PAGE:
One of the greatest things about relocating to the northwest of England has been the shift in perspective it’s given me.
As a former Londoner of 15 years, my time there shaped my view of the UK, and that includes its beer culture. It’s fair to say that being immersed in the explosion of London breweries that emerged over the past decade (increasing from just 10 to over 140 in that time) gave me plenty to be excited about. Dare I say it, I might have even been a little biased towards beer in the capital as a result.
Living in Manchester for the past year has changed this. The beer scene here is spectacular, and while I admit a lot of that is just based on how fresh and new it all feels, there are things about the beer culture here that the North just does better. Take cask ale, for example. While London is home to a few gems serving exemplary cask like, say, The Harp, or The Southampton Arms, in Manchester I’m pretty confident of walking into almost any pub and being served a pint of cask in a sparkling clean glass, in sensational condition and potentially from a small, local brewery I haven’t even heard of yet.
There’s something to be said for getting out of your comfort zone and getting a different slant on how folks do things. And I think that feeling is more prescient than ever after the pandemic has forced us to be very stationary.
However, this can of beer from Howling Hops was a reminder to me that relocating has also shifted elements of my life that were once familiar to something a little more unusual. Thanks to its vibrantly juicy, hazy pales and IPAs and its amazing Tank Bar in Hackney Wick, Howling Hops was a pretty regular fixture for me. Up here in the North, however, it’s not a brewery you really see.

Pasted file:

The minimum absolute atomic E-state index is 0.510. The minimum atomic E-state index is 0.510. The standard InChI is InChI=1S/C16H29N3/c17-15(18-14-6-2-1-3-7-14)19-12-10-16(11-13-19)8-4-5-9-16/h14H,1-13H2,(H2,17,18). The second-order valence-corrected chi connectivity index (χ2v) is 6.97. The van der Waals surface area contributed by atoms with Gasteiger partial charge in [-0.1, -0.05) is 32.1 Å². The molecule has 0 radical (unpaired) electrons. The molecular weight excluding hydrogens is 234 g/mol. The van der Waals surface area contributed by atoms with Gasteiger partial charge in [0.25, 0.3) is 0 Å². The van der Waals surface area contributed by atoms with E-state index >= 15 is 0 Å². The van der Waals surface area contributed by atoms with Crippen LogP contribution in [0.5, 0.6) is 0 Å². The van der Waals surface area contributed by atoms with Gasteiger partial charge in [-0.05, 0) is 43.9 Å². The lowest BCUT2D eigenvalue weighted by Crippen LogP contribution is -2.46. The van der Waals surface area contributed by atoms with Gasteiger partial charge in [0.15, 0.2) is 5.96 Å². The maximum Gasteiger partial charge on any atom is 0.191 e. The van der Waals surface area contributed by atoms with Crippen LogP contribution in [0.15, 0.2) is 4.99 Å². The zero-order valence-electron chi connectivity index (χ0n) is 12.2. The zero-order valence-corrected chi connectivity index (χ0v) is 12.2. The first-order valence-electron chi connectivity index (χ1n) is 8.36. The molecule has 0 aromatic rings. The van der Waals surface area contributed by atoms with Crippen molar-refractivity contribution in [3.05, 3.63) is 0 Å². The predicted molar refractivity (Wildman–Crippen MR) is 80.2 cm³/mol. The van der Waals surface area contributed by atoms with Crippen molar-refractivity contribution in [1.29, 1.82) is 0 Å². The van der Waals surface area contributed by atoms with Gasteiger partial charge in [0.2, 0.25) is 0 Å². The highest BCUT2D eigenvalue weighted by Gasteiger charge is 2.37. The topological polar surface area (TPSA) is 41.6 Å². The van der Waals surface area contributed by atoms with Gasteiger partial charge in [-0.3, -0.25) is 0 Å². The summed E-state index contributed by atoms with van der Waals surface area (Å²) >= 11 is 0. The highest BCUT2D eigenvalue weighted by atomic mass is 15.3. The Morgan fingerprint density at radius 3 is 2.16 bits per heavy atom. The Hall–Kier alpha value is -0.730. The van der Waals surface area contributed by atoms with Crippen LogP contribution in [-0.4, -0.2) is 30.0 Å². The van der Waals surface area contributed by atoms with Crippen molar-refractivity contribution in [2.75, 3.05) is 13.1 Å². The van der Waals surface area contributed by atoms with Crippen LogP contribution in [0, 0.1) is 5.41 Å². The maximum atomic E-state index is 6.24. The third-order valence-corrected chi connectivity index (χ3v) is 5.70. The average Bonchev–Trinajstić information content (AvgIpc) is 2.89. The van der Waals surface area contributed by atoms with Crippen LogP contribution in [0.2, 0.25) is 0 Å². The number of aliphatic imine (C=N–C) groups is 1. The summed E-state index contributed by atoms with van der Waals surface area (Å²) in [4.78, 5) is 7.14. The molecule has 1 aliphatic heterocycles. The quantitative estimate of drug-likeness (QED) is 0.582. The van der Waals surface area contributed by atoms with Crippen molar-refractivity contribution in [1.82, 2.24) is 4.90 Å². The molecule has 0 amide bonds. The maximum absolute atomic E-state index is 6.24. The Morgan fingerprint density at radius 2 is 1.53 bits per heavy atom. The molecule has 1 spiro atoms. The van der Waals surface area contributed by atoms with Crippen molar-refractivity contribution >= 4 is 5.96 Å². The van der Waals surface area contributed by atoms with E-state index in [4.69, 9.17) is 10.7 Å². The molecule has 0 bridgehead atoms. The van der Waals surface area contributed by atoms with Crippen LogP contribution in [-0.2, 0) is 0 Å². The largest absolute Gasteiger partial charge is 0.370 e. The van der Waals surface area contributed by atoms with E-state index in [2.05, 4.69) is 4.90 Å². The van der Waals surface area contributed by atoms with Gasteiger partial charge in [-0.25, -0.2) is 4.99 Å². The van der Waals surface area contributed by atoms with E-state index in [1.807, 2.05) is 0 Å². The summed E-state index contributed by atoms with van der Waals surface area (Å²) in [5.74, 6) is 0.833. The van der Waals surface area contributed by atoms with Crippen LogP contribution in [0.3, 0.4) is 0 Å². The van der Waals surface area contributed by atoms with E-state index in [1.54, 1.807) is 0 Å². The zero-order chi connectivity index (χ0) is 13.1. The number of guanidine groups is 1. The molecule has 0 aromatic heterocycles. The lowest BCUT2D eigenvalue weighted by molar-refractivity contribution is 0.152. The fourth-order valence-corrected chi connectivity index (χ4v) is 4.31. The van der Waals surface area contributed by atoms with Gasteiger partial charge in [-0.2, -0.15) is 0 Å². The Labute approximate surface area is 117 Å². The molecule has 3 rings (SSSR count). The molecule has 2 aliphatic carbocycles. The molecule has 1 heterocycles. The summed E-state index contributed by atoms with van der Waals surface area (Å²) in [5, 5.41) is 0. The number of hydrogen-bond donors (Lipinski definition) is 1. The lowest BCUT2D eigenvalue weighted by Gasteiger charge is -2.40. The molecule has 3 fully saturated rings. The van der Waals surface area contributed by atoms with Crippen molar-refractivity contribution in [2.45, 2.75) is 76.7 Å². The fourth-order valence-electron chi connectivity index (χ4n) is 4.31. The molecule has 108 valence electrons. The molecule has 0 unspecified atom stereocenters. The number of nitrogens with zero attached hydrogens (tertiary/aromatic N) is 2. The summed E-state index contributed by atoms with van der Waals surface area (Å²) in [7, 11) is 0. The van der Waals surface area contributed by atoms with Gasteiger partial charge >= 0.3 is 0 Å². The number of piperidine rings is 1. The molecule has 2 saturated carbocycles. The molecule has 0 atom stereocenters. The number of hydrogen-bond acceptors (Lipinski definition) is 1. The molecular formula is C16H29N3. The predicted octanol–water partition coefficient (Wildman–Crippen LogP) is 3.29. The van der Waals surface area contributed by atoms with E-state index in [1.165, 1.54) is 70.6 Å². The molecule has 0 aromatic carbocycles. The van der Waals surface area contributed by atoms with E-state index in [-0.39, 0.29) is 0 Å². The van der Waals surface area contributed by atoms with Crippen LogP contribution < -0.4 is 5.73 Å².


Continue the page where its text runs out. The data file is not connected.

This is a shame because the beer it makes is fantastic, and this pale ale is the perfect example of that. It’s hopped with North American Idaho-7 hops, which deliver big, ripe tropical flavours, with a little citrus pithiness creeping around the edges to balance it all out, enhancing both juiciness and drinkability. A neat, dry finish keeps this pale ale in the crushable category. Sure it’s 5.9%, but you’d want a pint of it, such is the speed at which it evaporates from your glass.
Beer and its inherent regionality is a pretty special thing, and sipping this pale took me right back to those years down south I remember so fondly. I guess this is a reminder that, as valuable as broadening your horizons can be, we should never take the familiar for granted.
Matthew Curtis is a writer, photographer and editor of Pellicle Magazine. Follow him on Twitter and Instagram @totalcurtis and @pelliclemag. Sign up to our All Killer No Filler subscription box and you'll find incredible beers like this one every month, plus more great writing from Matthew and our food writer Claire Bullen.